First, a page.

- Clay that is too sandy or too rocky will be much more difficult to work with and will likely need purer clay added to it in order to make pottery containers.
- Let clay pottery items sit out in the sun for up to 24 to 48 hours before the firing process. The drier your clay is before the firing process, the more likely that your pottery will survive firing without cracking.
- Cover your clay items overnight to prevent dew from falling on it and adding moisture back into the clay.
- Organic matter in your clay (leaves, grass, etc.) will affect the end result.
- The more filtered or “pure” your clay is, the better it will do during the firing process.
- Clay can become sticky, so make sure that you have a way to remove the clay from your work surface without too much trouble.
- When firing your clay objects, make sure that your fire is as hot as you can get it.
- Let pots cool gradually. Clay objects that cool off too quickly will make a popping sound which means they have probably cracked or broken.
Build an Outdoor Fire Pit
In order to give your clay pots and other items the fortitude they must have to hold up under repeated use, you must carefully fire the clay. To do this you will need to build a fire pit. Dig a hole big enough to put all of your clay objects inside and with space to place wood all around them. Slowly heat the pottery by placing it around the outside of the fire and moving it closer a little at a time.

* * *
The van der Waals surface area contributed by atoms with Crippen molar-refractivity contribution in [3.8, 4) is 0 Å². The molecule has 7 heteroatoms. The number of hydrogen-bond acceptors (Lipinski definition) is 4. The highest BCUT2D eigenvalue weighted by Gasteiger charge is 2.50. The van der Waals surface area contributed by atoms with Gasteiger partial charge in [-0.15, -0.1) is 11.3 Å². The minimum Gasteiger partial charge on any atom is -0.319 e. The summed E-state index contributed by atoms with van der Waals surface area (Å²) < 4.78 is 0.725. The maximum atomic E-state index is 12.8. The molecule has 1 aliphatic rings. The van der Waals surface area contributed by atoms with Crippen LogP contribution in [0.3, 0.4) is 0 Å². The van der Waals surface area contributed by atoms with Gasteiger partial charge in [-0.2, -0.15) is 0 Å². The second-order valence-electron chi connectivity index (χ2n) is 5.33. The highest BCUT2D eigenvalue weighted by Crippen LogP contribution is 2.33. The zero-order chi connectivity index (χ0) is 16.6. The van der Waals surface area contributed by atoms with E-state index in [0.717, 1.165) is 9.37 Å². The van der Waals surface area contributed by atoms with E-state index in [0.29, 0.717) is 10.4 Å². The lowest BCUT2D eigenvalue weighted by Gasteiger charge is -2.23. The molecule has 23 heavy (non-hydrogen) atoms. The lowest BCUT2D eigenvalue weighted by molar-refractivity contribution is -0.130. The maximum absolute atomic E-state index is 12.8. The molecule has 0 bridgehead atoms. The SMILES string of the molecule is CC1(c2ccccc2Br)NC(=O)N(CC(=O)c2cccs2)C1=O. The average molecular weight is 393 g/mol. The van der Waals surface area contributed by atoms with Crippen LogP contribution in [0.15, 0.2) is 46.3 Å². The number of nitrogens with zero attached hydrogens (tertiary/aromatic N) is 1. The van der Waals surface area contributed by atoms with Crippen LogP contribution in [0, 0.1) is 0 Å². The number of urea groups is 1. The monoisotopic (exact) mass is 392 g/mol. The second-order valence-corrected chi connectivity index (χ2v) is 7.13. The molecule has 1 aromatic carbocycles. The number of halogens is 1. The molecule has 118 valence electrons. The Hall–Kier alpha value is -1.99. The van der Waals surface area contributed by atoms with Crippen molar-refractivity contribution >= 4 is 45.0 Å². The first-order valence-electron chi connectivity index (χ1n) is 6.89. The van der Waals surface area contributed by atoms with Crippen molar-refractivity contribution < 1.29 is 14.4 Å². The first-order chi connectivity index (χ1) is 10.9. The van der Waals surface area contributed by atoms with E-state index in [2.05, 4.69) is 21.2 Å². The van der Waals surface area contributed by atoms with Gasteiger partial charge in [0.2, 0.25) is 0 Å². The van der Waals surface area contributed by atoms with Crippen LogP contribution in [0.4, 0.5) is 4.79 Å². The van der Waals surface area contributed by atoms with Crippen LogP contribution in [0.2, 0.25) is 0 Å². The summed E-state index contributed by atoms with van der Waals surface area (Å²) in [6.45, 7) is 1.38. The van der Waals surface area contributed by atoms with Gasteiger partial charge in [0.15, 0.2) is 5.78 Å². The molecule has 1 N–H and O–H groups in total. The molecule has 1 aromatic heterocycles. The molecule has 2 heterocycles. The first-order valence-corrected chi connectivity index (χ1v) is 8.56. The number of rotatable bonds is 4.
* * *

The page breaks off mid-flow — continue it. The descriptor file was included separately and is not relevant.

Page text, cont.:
Build a wall up around the pit using large rocks or bricks. If available, place a grate over the fire pit and allow the pottery to dry on the grate for some additional time. Once the pottery is adequately dried out, place your items in the bottom of the pit and build an upside down pyramid of fuel, largest pieces of wood at the bottom with smaller sticks and kindling at the top.
Light the fire so it burns from the top down. It’s best if the fire burns as hot as it possibly can until there is nothing left but ashes around your pottery. Let cool slowly and completely before removing pottery from the ash. You may need to let cool for up to 24 hours or more so be patient. Once your items have been fired, you can clean them with a wire brush and water.
Knowing how to find, dig, and process natural clay is certainly a good survival skill to have. Keep in mind that clay has great water repellant qualities and can also be used as a sealant or glue when building a shelter, outdoor oven, or other structures. Although creating your own pots, dishes, containers, utensils, and tools from clay that you find in the wilderness may not be the ideal way because of the time involved, it is quite possible to do.
For those who want to be prepared for whatever may come their way, it’s a good idea to scout out and mark on your bug out map in advance any places where you find clay. If you find yourself in a bug out situation, without a container or utensil that you need, consider making your own clay for survival purposes.